The new UK points-based immigration system: a balanced view

Will the new UK points-based immigration system attract the ‘brightest and best’ or does it unfairly discriminate against much needed ‘low-skilled’ workers? David Sapsted explores the ramifications of the new proposals and reactions from industry experts.

Image illustrating an article about the new UK points based immigration system
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When it comes to the UK’s new points-based immigration system, there is one mantra that government ministers never tire of repeating – when freedom of movement from the EU ends on 31 December 2020, they chant that Britain will be open to “the brightest and the best” from all over the world.That, though, assumes that these brightest beings speak good English, have attained a high level of education, will be paid at least £25,600 and – except in the case ofthe exceptionally talented – have an approved job offer in the UK.“We’re ending free movement, taking back control of our borders and delivering on the people’s priorities by introducing a new UK points-based immigration system, which will bring overall migration numbers down,” says Home Secretary Priti Patel. “We will attract the brightest and the best from around the globe, boosting the economy and our communities, and unleashing this country’s full potential.”

The new points-based system excludes 'low-skilled' workers 

Yet many economists and business leaders are questioning whether the new system will really boost the economy, simply because there is absolutely no provision for workers who are deemed to be ‘low skilled’ to obtain a visa to work in the UK (except for 10,000 seasonal agricultural workers). The government maintains that this can be overcome by utilising automation, productivity increases and by employing British labour, even though employment levels in the country are at an all-time high.But Philippe Legrain, the founder of the international think-tank OPEN and a senior visiting fellow at the London School of Economics’ European Institute, believes the bar on low-skilled workers will damage, not boost, the economy. “The economic cost of its new skills-focused, points-based immigration policy is likely to be large,” he says.“The British economy is reliant on immigrants to do jobs that not enough locals are able – or willing – to do. Structural demand for types of workers in short supply in the UK is compounded by a cyclically tight labour market. Even though the economy has stagnated since the Brexit vote in June 2016, the unemployment rate fell to a mere 3.8%.”
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The Confederation of British Industry (CBI) has similar concerns. Dame Carolyn Fairbairn, the organisation’s director-general, has applauded the fact that, under the new system, there will be no cap on the number of skilled visas. She has also welcomed the introduction of a post-study work visa for overseas students, which will enable them to stay in the UK for two years after completing their studies, and the reduction of the minimum salary threshold from the current £30,000. But she adds, “Nonetheless, in some sectors firms will be left wondering how they will recruit the people needed to run their businesses. With already low unemployment, firms in care, construction, hospitality, and food and drink could be most affected.“Firms know that hiring from overseas and investing in the skills of their workforce and new technologies is not an ‘either or’ choice – both are needed to drive the economy forward,” Dame Fairbairn adds.Spring Issue 2020 out now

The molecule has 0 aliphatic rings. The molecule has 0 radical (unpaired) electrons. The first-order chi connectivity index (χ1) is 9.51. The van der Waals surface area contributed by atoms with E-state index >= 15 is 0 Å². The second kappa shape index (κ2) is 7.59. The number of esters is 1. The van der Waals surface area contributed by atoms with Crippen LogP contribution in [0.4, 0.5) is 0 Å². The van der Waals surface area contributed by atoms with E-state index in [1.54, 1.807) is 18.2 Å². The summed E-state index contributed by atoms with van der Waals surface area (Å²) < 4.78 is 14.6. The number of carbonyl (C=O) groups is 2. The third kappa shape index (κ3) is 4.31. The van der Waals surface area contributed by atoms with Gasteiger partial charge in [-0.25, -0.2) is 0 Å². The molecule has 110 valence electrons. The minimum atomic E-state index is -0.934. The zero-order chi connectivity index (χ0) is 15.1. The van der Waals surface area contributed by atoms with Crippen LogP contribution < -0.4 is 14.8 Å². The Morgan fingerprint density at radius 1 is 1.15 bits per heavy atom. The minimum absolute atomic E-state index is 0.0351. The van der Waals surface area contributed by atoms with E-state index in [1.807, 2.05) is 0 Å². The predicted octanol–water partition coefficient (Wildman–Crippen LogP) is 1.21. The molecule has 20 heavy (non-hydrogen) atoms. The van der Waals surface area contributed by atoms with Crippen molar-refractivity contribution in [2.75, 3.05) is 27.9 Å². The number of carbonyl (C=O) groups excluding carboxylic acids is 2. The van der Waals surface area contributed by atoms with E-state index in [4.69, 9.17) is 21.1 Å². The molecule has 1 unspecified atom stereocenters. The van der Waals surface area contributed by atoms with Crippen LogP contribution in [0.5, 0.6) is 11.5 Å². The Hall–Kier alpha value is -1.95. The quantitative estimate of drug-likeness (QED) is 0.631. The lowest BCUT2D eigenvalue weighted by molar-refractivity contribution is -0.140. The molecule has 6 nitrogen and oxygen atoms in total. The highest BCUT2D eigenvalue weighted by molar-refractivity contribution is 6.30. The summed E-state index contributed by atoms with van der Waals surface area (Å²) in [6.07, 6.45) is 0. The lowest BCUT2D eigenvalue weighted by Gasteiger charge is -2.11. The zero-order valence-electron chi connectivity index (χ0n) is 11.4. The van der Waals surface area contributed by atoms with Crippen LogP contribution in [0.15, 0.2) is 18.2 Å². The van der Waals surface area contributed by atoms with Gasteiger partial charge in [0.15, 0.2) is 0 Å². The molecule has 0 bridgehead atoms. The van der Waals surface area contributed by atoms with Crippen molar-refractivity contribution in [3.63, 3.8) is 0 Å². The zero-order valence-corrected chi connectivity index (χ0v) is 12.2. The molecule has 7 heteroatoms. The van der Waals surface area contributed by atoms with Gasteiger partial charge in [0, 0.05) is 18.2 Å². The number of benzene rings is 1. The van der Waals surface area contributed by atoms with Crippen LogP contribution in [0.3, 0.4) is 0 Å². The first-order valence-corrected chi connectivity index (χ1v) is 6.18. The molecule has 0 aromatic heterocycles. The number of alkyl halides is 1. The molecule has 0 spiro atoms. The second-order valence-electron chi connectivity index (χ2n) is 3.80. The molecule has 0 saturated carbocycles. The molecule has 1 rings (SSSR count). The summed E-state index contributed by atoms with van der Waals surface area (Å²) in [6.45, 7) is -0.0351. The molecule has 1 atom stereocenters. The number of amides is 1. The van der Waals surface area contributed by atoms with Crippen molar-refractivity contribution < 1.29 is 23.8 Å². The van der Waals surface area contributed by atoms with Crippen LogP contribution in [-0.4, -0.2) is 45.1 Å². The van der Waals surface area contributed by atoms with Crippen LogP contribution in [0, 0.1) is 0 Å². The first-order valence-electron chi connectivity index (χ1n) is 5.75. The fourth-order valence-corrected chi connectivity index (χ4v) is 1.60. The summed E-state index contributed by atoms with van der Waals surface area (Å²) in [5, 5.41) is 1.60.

Regional visa proposal for the UK rejected by the government 

There are also fears that, although reduced, the £25,600 salary threshold still might be too high to attract the skills needed in regions where overall wage packets can be much lower than in London and South East England.The government has rejected the idea of regional visas to cater for specific skills shortages and salary differentials – a decision bitterly attacked in Scotland where an ageing population and low birth rate has made the economy particularly reliant on overseas labour.A survey published in February by the Federation of Small Businesses (FSB) found that one in five SMEs in Scotland could either close or be forced to radically alter their business models because of future to difficulties in recruiting EU workers. Some 40% of small businesses in Scotland employ at least one EU worker, compared to the UK average of 26%.The FSB has backed Scottish Nationalist plans for a separate visa system tailored to Scotland’s specific needs, branding the UK government’s bar on low-skilled workers as a “concerning prospect”.

In brief: The UK government's immigration proposals 

  • All those applying for a visa to live and work in the UK will need to have a job offer paying a minimum of £25,600, although workers who earn above £20,480 will be eligible iftheir job is on the government’s Shortage Occupation List (SOL), such as nursing, or they have a relevant PhD.
  • Applicants will also need to reach a 70-point mark under the new points system, which has three ‘must have’ criteria:
    • a job offer from an approved sponsor (20 points)
    • a ‘required skill level’ (20 points)
    • and a command of English (10 points)
  • A salary earning above the £25,600 threshold will earn another 20 points, as will a job on the SOL. A PhD can pick up 10 more points and 20 more if it is in a STEM subject. The existing annual cap of just over 20,000 on the number of Tier 2 visas for skilled workers will be scrapped.

For more information, visit our Immigration hub

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